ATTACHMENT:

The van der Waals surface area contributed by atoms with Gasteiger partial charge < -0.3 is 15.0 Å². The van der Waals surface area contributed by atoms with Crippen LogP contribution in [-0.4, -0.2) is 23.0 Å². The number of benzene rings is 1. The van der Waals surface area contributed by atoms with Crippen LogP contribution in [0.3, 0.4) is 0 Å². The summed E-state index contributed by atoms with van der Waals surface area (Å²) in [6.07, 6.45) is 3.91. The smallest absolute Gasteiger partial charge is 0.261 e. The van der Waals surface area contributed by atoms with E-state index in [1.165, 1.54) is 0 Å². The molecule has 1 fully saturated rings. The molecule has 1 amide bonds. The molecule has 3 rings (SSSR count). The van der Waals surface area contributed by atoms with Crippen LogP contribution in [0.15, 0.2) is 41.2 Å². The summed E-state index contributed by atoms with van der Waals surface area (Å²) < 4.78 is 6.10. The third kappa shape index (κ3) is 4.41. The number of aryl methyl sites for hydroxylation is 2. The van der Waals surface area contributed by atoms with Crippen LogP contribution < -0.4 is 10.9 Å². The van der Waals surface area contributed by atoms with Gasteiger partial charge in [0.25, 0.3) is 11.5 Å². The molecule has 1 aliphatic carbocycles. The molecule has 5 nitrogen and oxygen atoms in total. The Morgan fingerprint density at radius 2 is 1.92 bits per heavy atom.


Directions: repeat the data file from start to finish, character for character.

The van der Waals surface area contributed by atoms with Gasteiger partial charge < -0.3 is 15.0 Å². The van der Waals surface area contributed by atoms with Crippen LogP contribution in [-0.4, -0.2) is 23.0 Å². The number of benzene rings is 1. The van der Waals surface area contributed by atoms with Crippen LogP contribution in [0.3, 0.4) is 0 Å². The summed E-state index contributed by atoms with van der Waals surface area (Å²) in [6.07, 6.45) is 3.91. The smallest absolute Gasteiger partial charge is 0.261 e. The van der Waals surface area contributed by atoms with E-state index in [1.165, 1.54) is 0 Å². The molecule has 1 fully saturated rings. The molecule has 1 amide bonds. The molecule has 3 rings (SSSR count). The van der Waals surface area contributed by atoms with Crippen LogP contribution in [0.15, 0.2) is 41.2 Å². The summed E-state index contributed by atoms with van der Waals surface area (Å²) < 4.78 is 6.10. The third kappa shape index (κ3) is 4.41. The number of aryl methyl sites for hydroxylation is 2. The van der Waals surface area contributed by atoms with Crippen LogP contribution < -0.4 is 10.9 Å². The van der Waals surface area contributed by atoms with Gasteiger partial charge in [0.25, 0.3) is 11.5 Å². The molecule has 1 aliphatic carbocycles. The molecule has 5 nitrogen and oxygen atoms in total. The Morgan fingerprint density at radius 2 is 1.92 bits per heavy atom.